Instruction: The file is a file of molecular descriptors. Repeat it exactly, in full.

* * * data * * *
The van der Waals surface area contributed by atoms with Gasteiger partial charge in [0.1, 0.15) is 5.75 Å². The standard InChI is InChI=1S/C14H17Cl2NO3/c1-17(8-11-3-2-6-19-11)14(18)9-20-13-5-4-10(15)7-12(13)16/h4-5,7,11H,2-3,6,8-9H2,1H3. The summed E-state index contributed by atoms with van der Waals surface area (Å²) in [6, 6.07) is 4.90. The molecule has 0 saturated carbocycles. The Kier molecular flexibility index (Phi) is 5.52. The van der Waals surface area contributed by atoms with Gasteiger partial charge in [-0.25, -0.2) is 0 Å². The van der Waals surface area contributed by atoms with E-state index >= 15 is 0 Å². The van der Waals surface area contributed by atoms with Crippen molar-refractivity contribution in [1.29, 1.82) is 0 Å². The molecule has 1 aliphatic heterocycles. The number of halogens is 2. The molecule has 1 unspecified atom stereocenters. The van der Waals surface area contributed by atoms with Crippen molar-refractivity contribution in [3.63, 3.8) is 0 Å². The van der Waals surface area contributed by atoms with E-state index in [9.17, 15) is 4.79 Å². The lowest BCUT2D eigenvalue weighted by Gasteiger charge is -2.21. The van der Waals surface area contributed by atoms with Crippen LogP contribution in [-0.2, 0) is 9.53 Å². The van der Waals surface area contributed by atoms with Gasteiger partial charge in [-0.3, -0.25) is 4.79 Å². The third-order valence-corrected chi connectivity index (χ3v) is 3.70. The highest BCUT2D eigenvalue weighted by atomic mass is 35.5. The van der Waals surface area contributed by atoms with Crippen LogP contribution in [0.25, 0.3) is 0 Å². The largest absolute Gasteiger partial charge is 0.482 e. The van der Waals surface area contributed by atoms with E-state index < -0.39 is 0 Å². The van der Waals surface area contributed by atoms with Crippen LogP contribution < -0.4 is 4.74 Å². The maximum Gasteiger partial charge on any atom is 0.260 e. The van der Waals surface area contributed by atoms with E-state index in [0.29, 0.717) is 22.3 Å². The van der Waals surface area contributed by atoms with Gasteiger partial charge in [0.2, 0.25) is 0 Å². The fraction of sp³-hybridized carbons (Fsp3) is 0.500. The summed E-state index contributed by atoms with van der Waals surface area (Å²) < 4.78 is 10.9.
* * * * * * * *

The van der Waals surface area contributed by atoms with Gasteiger partial charge in [0.1, 0.15) is 5.75 Å². The standard InChI is InChI=1S/C14H17Cl2NO3/c1-17(8-11-3-2-6-19-11)14(18)9-20-13-5-4-10(15)7-12(13)16/h4-5,7,11H,2-3,6,8-9H2,1H3. The summed E-state index contributed by atoms with van der Waals surface area (Å²) in [6, 6.07) is 4.90. The molecule has 0 saturated carbocycles. The Kier molecular flexibility index (Phi) is 5.52. The van der Waals surface area contributed by atoms with Gasteiger partial charge in [-0.25, -0.2) is 0 Å². The van der Waals surface area contributed by atoms with E-state index >= 15 is 0 Å². The van der Waals surface area contributed by atoms with Crippen molar-refractivity contribution in [1.29, 1.82) is 0 Å². The molecule has 1 aliphatic heterocycles. The number of halogens is 2. The molecule has 1 unspecified atom stereocenters. The van der Waals surface area contributed by atoms with Crippen molar-refractivity contribution in [3.63, 3.8) is 0 Å². The van der Waals surface area contributed by atoms with E-state index in [9.17, 15) is 4.79 Å². The lowest BCUT2D eigenvalue weighted by Gasteiger charge is -2.21. The van der Waals surface area contributed by atoms with Crippen LogP contribution in [-0.2, 0) is 9.53 Å². The van der Waals surface area contributed by atoms with Gasteiger partial charge in [-0.3, -0.25) is 4.79 Å². The third-order valence-corrected chi connectivity index (χ3v) is 3.70. The highest BCUT2D eigenvalue weighted by atomic mass is 35.5. The van der Waals surface area contributed by atoms with Crippen LogP contribution in [0.25, 0.3) is 0 Å². The largest absolute Gasteiger partial charge is 0.482 e. The van der Waals surface area contributed by atoms with E-state index < -0.39 is 0 Å². The van der Waals surface area contributed by atoms with Crippen LogP contribution < -0.4 is 4.74 Å². The maximum Gasteiger partial charge on any atom is 0.260 e. The van der Waals surface area contributed by atoms with E-state index in [0.29, 0.717) is 22.3 Å². The van der Waals surface area contributed by atoms with Gasteiger partial charge in [0.2, 0.25) is 0 Å². The fraction of sp³-hybridized carbons (Fsp3) is 0.500. The summed E-state index contributed by atoms with van der Waals surface area (Å²) < 4.78 is 10.9.